There are few things I miss about the UK when I am in LA, but the Six Nations rugby tournament is one of them.
It’s still possible to watch it over there, of course, but today I’m rather glad I will be sitting in a Welsh hostelry for the 1.30pm kick off between Wales and Ireland, rather than the King’s Head in Santa Monica at a gruesome 5.30am.
Not that the King’s Head didn’t have its advantages – bumping into the divine Matthew Rhys in his Welsh rugby shirt being one of them – but there is something that just feels so wrong about shouting at that time in the morning.
This year, Wales has all the Blues away, which means trips to Paris, Rome and Edinburgh. It’s much better than the years where they visit just Dublin and Twickenham. I last went to the former in 2008 and remember just two things: nearly fainting with excitement when I spotted Brian O’Driscoll in the Four Seasons Hotel, and crawling across my bathroom in the same hotel when I was struck down with a very bad bout of flu.
I visited Rome during the Six Nations of 2005 and declared, when I arrived home, that there was “nothing to see” there. It wasn’t until I returned there at the end of a cruise that I realised I had managed to miss every ruin. My camera was full of pictures of penises, though, snapped outside the ground as men relieved themselves al fresco, owing to the city’s inability to provide adequate facilities.
Full bladders used to be a problem in the old Arms Park in Cardiff in the years before seating. Men simply used to urinate around you (the East Stand was particularly bad), uttering a “Sorry love” before filling their bladders up again with another gallon of Stella, thereby creating the problem all over again. At least when my bladder was full, I asked to be lifted over the heads of spectators in order to make my way to a proper toilet.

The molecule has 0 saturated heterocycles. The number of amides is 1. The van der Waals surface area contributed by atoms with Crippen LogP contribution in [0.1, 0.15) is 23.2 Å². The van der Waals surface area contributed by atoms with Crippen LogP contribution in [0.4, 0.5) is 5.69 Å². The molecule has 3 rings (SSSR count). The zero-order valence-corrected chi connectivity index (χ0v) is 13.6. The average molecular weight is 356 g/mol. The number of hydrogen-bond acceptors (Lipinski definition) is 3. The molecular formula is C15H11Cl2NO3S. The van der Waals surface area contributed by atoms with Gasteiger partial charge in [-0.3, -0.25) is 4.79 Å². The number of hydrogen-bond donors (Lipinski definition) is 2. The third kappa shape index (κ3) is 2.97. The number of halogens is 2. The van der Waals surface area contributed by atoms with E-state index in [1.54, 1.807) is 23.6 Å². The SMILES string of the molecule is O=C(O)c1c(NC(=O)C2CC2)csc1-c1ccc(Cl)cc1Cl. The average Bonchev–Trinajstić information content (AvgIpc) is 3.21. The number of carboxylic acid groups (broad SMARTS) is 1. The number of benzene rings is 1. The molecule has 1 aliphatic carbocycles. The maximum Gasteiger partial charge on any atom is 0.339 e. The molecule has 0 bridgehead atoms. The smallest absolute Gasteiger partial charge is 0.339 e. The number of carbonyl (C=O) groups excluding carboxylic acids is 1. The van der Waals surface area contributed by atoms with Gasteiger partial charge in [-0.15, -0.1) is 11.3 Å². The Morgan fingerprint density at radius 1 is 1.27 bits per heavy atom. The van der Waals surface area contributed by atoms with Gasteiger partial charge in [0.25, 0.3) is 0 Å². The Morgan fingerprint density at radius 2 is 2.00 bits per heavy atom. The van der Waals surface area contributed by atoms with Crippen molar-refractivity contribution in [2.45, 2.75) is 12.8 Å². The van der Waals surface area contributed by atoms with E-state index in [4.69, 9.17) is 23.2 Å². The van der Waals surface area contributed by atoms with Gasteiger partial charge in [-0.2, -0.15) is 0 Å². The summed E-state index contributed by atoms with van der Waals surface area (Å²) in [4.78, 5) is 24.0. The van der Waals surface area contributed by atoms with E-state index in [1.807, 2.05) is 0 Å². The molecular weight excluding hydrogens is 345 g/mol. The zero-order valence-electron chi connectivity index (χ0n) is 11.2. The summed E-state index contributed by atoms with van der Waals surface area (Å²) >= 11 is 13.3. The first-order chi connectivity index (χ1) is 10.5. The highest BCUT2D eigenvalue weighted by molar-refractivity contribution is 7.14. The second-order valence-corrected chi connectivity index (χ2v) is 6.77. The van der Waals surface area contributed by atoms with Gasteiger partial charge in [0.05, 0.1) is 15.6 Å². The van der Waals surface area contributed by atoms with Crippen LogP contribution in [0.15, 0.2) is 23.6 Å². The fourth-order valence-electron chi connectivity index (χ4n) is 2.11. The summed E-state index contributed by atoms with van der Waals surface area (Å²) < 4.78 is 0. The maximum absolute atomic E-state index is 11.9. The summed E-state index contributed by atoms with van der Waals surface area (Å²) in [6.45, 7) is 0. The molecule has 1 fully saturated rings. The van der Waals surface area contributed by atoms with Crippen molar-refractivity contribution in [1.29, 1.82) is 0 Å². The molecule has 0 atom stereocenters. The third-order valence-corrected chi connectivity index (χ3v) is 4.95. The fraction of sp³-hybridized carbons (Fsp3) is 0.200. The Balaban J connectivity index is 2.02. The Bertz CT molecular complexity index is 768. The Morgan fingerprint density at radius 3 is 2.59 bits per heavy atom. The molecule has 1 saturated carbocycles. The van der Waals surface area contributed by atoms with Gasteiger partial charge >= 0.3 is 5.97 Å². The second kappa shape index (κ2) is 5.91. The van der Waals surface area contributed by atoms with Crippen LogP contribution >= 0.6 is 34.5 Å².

Only once in my entire life did I have to improvise a toilet, when I was on a two-hour journey on a train that had no facilities. I made a little nest out of a newspaper someone had left and went in that. So far, so good. The problem was that there was more liquid than there was nest and I was required to throw the first sitting (as it were) out of the window; or, rather, the problem came when I realised, nest cupped in both hands, that I had not yet opened the window. Struggling to contain the contents of said nest, I grappled with the window and chucked the receptacle with my best discus arm. It was unfortunate that the train hit a particularly vicious wind tunnel at the time and I ended up wearing the nest, plus most of its contents.
Queuing for toilets is the thing that ultimately stopped me going to rugby internationals. Although I was in New Zealand for the Rugby World Cup, I no longer go to Six Nations matches – or, rather, I go to the cities where the games are, but watch in a pub. It means I don’t get cold, I can use the toilet without having to pass pools of urine and vomit en route, and I don’t have to miss three tries while I wait in the eight man deep queue for a drink.
And so, here we go again. Six Nations 2013. It’s a beautiful sunny day in Cardiff (that alone is something to celebrate) and it’s just over two hours to go until kick off. My bet this year is on England to win, although France, my adopted team, can always be relied upon to put a spanner in the works, as they did in New Zealand against Wales.
Meanwhile, in the US, it’s a big weekend for the Superbowl. I never did find out what that was, other than it involved a lot of men watching TV and shouting a lot.
Give me rugby any day, just not at a time when the birds are still asleep.